Increased demand on MPS related to mental health

MQT on 2017-09-14
Session date: 
September 14, 2017
Question By: 
Onkar Sahota
Labour Group
Asked Of: 
The Mayor


The Metropolitan Police Service received a phone call related to mental health every five minutes last year. This represents an increase of almost one third compared to 2011-12. ( What do you think has caused the rise in demand and how is the Met coping with the increase?


Answer for Increased demand on MPS related to mental health

Answer for Increased demand on MPS related to mental health

Answered By: 
The Mayor

Sadiq Khan (Mayor of London):  Thank you for raising this important matter with me.  It brings together two key areas, ensuring that we have an effective police service that keeps Londoners safe but also tackling health inequalities and improving mental health in London.  Over the last year the MPS received an average of 5,932 calls per month, 1,835 per week and an astonishing 262 per day.  About 20% of these calls to police came from hospitals and mental health units.  There is no simple answer to the question of what has caused the rise in demand.  This is a very complex matter. 


We all know there are significant financial challenges right across the public sector and a recent NHS survey has suggested staff shortages and changes in mental health commissioning structures are having a detrimental impact on their ability to ensure sufficient mental health provision.  This comes down to a systemic failure across the health and justice system caused by lack of Government funding and a refusal to adequately invest in areas that our communities need most, in this case the police and health service need.  Time and again, we see a surge of pressure on other services result in the police being pulled into areas where they are not best placed to respond.  The police and health services are currently stretched to their limit and this is why I repeat my call for greater devolution in London, including healthcare funding, and a reversal of the cuts to police budgets.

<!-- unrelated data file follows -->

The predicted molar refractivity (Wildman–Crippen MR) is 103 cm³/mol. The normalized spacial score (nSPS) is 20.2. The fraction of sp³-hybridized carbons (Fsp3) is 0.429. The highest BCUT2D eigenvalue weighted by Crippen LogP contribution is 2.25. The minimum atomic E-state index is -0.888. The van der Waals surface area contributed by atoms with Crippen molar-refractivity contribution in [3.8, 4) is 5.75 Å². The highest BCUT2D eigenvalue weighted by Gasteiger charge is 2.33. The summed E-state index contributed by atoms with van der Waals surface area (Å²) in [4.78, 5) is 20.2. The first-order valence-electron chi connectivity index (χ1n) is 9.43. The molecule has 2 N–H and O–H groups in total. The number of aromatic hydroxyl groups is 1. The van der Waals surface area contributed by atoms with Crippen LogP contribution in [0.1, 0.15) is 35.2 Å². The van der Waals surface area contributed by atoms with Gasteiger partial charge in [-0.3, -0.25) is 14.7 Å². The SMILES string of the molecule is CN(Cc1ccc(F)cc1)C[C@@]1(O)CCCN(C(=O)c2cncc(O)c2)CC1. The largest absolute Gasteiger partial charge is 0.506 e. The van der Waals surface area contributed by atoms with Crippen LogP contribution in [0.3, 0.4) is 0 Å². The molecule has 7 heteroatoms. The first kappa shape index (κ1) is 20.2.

The fact remains, though, I say by way of conclusion, that continued budgetary pressures are a risk to the success we have already achieved.  We cannot allow this to continue and for the police to fill the gaps that other agencies cannot. 


Dr Onkar Sahota AM:  Thank you for that very comprehensive response, Mr Mayor.  You will of course know that the HMIC says that by the time the police become involved, many opportunities to intervene to prevent mental health deteriorating to a point where people are in danger have already been missed.  This is both ineffective and expensive.  In a well‑ordered and compassionate society, we should not rely upon law enforcement officers to support people who need medical care.  The severe problems with mental health provision in this country are not only failing those who need treatment but also creating an unacceptable strain on the police force.  Inspector Michael Brown, the Mental Health Coordinator of the College of Policing, said that most people in contact with police about mental health issues do not need the police, they need mental health professionals.  Would you agree that this is an underfunded police service having to pick up the pieces of an underfunded NHS?


Sadiq Khan (Mayor of London):  Yes.  The thing that is always remarkable is how we expect the police to pick up the pieces.  A lot of these problems should be dealt with by mental health professionals.  There are all sorts of challenges in the NHS that you will be well aware of from personal experience, but let me just give you a couple of numbers.  Roughly speaking, in London, more than 2 million of us have poor mental health.  That is one out of four or one out of five Londoners.  Because of the gaps in provision in social care and healthcare, often people are not helped and often the police have to step in.


One of the things we need to do is change the attitude around mental health.  Thrive LDN, which I know you support and are an advocate for, will hopefully lead to a movement in London to try to, at an early stage, help people with mental health issues, but it is important to recognise - and I do not want to use a phrase which others do, ‘drain on resources’ - that when the police have finite resources and they have to prioritise, it does not make sense to me for them to spend 20% of their time responding to calls around issues that should be being dealt with elsewhere.  When you speak to those who are supposed to be ‘elsewhere’, they will also complain about budgetary pressures which mean they cannot respond and help people who need them. 


Dr Onkar Sahota AM:  Thank you for that, Mr Mayor, and thank you for all the support you give to mental health services and to the police. 


Tony Arbour AM (Deputy Chairman in the Chair):  Thank you very much.